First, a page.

2. Think of at least one good thing that has happened each day and write each on a separate slip of paper. This “good stuff” can be something great that happened, or it can just be something more ordinary. The point is to reflect and write it down.
    3. Put the slips in the Gratitude Jar.
    4. At the end of the month (or other amount of time), you can look back through the slips and reflect and be reminded of all the “good stuff” that has happened. You may be surprised to see how the “little things” have added up.
  •  Books: As always, books are a way to introduce abstract concepts and make them more concrete.
    • The Gratitude Jar by Katrina Liu (which would pair nicely with the Gratitude Jar activity).
    • The Thankful Book by Todd Parr

You can find other gratitude-related book recommendations at Children’s Library Lady, Reading Middle Grade, and Brightly.

  • Gratitude Letter: Writing a gratitude letter ties in with the research showing that expressing your gratitude directly to someone else may be particularly effective. Writing a letter will give Clovrbuds a chance to practice their writing skills; it doesn’t need to be long or elaborate.

Teach our Cloverbuds to maintain an attitude of gratitude all year long!


Algoe, S. B. (2012). Find, remind, and bind: The functions of gratitude in everyday relationships. Social and Personality Psychology Compass, 6(6), 455–469.

Allen, S. (2018). The science of gratitude [White paper]. Greater Good Science Center at the University of California, Berkeley.

Brown, J., & Wong, J. (2017, June 6). How gratitude changes you and your brain. Greater Good Magazine. The Greater Good Science Center at the University of California, Berkeley.

Chang, Y.-P., Lin, Y.-C., & Chen, L. H. (2012). Pay it forward: Gratitude in social networks. Journal of Happiness Studies, 13, 761–781.

Children’s Library Lady. (2023, September 17). Sparking thankfulness and job: Picture books about gratitude to engage your students.

Emmons, R. A., & McCullough, M. E. (2003). Counting blessings versus burdens: An experimental investigation of gratitude and subjective well-being in daily life. Journal of Personality and Social Psychology, 84(2), 377–389.

Emmons, R. A., & Shelton, C. M. (2002). Gratitude and the science of positive psychology. In C. R. Snyder & S. J. Lopez (Eds.), Handbook of positive psychology (pp. 459–471). Oxford University Press.

Freitas, L. B. L., Pahares, F., Cao, H., Liang, Y., Zhou, N., Mokrova, I. L., Lee S., Payir, A., Kiang, L., Mendonça, S. E., Merçon-Varga, E. A., O’Brien, L., & Tudge, J. R. H. (2022). How WEIRD is the development of children’s gratitude in the United States? Cross-cultural comparisons. Developmental Psychology, 58(9), 1767–1782.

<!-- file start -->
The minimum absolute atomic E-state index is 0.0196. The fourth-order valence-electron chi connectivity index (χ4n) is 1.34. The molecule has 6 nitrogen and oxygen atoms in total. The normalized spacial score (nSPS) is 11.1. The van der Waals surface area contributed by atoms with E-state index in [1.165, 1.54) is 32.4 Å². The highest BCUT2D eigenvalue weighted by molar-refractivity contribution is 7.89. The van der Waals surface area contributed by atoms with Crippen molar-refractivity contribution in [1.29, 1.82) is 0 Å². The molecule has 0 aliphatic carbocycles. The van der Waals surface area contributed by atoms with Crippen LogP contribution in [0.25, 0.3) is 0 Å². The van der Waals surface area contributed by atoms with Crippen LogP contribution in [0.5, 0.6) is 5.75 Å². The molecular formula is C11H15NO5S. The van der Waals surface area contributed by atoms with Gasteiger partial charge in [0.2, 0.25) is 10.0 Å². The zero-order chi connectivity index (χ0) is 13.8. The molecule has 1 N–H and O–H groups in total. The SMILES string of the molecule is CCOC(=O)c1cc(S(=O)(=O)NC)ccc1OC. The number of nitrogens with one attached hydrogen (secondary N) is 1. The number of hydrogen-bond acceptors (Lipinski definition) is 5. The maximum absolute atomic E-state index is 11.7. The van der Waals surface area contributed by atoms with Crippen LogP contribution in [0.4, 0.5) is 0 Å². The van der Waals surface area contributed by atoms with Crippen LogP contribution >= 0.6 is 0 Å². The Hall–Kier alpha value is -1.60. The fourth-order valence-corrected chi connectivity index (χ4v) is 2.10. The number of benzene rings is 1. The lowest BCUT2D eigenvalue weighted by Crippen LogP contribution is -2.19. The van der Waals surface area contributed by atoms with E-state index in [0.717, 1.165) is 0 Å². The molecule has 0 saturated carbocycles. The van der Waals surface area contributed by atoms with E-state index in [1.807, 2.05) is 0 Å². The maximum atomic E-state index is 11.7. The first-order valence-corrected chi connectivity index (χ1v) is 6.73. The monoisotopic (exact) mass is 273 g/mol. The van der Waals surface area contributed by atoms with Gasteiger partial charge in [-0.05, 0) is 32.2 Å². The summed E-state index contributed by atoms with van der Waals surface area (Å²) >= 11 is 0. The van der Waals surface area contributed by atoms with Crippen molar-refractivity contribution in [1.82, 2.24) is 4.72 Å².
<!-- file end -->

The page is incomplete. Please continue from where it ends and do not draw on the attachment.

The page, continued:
Gordon, A. K., Musher-Eizenman, D. R., Holub, S. C., & Dalrymple, J. (2004). What are children thankful for? An archival analysis of gratitude before and after the attacks of September 11. Journal Of Applied Developmental Psychology, 25(5), 541–553. v.2004.08.004

Layous, K., & Lyubomirsky, S. (2014). Benefits, mechanisms, and new directions for teaching gratitude to children. School Psychology Review, 43(2), 153–159.

McMurdie, D. (2023). An attitude of gratitude: 17 books that show kids what it means to be thankful.  Brightly.

Seligman, M. E. P., Steen, T. A., Park, N., & Peterson, C. (2005). Positive psychology progress: Empirical validation of interventions. American Psychologist, 60, 410–421.

Tam, K.-P. (2022). Gratitude to nature: Presenting a theory of its conceptualization, measurement, and effects on pro-environmental behavior. Journal of Environmental Psychology, 79,

Umesi, A. (2023, November 16). 30 heartwarming picture books about gratitude. Reading Middle Grade.

Walsh, L. C., Regan, A., Twenge, J. M., & Lyubomirsky, S. (2023). What is the optimal way to give thanks? Comparing the effects of gratitude expressed privately, one-to-one via text, or publicly on social media. Affective Science, 4, 82–91.

Wood, A. M., Froh, J. J., & Geraghty, A. A. (2010). Gratitude and well-being: A review and theoretical integration. Clinical Psychology Review, 30(7), 890–905.

Writing Thank You Notes for Cloverbuds

As we go through the busy time of summer, it is important to think about who has helped or impacted our experiences in 4-H.  It is never too early too early for Cloverbuds to learn how to write thank you notes.

As a Cloverbud volunteer, it might be helpful to ask some of the following questions to our Cloverbuds:

  • How did they help you?
  • Did you receive a gift/award? Who was that from?
  • Were they a good friend/neighbor/mentor?

It is important for Cloverbuds to realize that you should not just write a thank you note when you receive an item.  There are many other situations and times when a thank you note is needed to acknowledge help or assistance.

Encourage the Cloverbud youth to think about volunteers in their club, camp counselor, Senior Fairboard member who helps put on fair, club officer, etc.

Giving Thanks: Cloverbud Edition

Gratitude is an important foundation to the Ohio 4-H program, and it is easy to adapt for any age group. Gratitude means you have a readiness to show appreciation for and to return kindness. This is a wonderful skill to instill in our 4-H members, and it’s as simple as saying, “Thank You!”